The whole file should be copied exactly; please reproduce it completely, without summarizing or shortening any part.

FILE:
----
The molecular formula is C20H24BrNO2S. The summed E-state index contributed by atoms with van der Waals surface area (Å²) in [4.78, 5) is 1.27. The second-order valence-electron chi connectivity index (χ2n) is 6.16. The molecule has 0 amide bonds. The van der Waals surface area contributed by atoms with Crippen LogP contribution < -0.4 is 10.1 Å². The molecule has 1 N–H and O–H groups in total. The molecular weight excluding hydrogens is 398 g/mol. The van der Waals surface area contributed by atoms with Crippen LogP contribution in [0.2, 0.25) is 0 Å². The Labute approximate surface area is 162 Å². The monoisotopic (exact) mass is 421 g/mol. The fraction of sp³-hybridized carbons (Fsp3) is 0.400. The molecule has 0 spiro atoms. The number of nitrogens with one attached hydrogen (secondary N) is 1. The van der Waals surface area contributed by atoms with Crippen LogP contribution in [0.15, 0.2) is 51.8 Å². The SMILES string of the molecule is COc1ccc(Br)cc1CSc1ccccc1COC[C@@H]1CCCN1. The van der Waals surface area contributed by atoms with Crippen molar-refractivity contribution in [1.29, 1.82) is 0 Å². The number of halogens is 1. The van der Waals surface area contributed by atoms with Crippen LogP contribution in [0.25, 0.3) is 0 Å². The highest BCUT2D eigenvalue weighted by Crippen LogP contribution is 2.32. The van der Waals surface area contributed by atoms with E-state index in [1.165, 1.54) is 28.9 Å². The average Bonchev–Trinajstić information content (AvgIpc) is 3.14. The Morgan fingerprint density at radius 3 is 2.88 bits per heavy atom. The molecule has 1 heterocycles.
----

The molecular formula is C20H24BrNO2S. The summed E-state index contributed by atoms with van der Waals surface area (Å²) in [4.78, 5) is 1.27. The second-order valence-electron chi connectivity index (χ2n) is 6.16. The molecule has 0 amide bonds. The van der Waals surface area contributed by atoms with Crippen LogP contribution < -0.4 is 10.1 Å². The molecule has 1 N–H and O–H groups in total. The molecular weight excluding hydrogens is 398 g/mol. The van der Waals surface area contributed by atoms with Crippen LogP contribution in [0.2, 0.25) is 0 Å². The Labute approximate surface area is 162 Å². The monoisotopic (exact) mass is 421 g/mol. The fraction of sp³-hybridized carbons (Fsp3) is 0.400. The molecule has 0 spiro atoms. The number of nitrogens with one attached hydrogen (secondary N) is 1. The van der Waals surface area contributed by atoms with Crippen LogP contribution in [0.15, 0.2) is 51.8 Å². The SMILES string of the molecule is COc1ccc(Br)cc1CSc1ccccc1COC[C@@H]1CCCN1. The van der Waals surface area contributed by atoms with Crippen molar-refractivity contribution in [1.29, 1.82) is 0 Å². The number of halogens is 1. The van der Waals surface area contributed by atoms with Crippen LogP contribution in [0.25, 0.3) is 0 Å². The highest BCUT2D eigenvalue weighted by Crippen LogP contribution is 2.32. The van der Waals surface area contributed by atoms with E-state index in [1.165, 1.54) is 28.9 Å². The average Bonchev–Trinajstić information content (AvgIpc) is 3.14. The Morgan fingerprint density at radius 3 is 2.88 bits per heavy atom. The molecule has 1 heterocycles.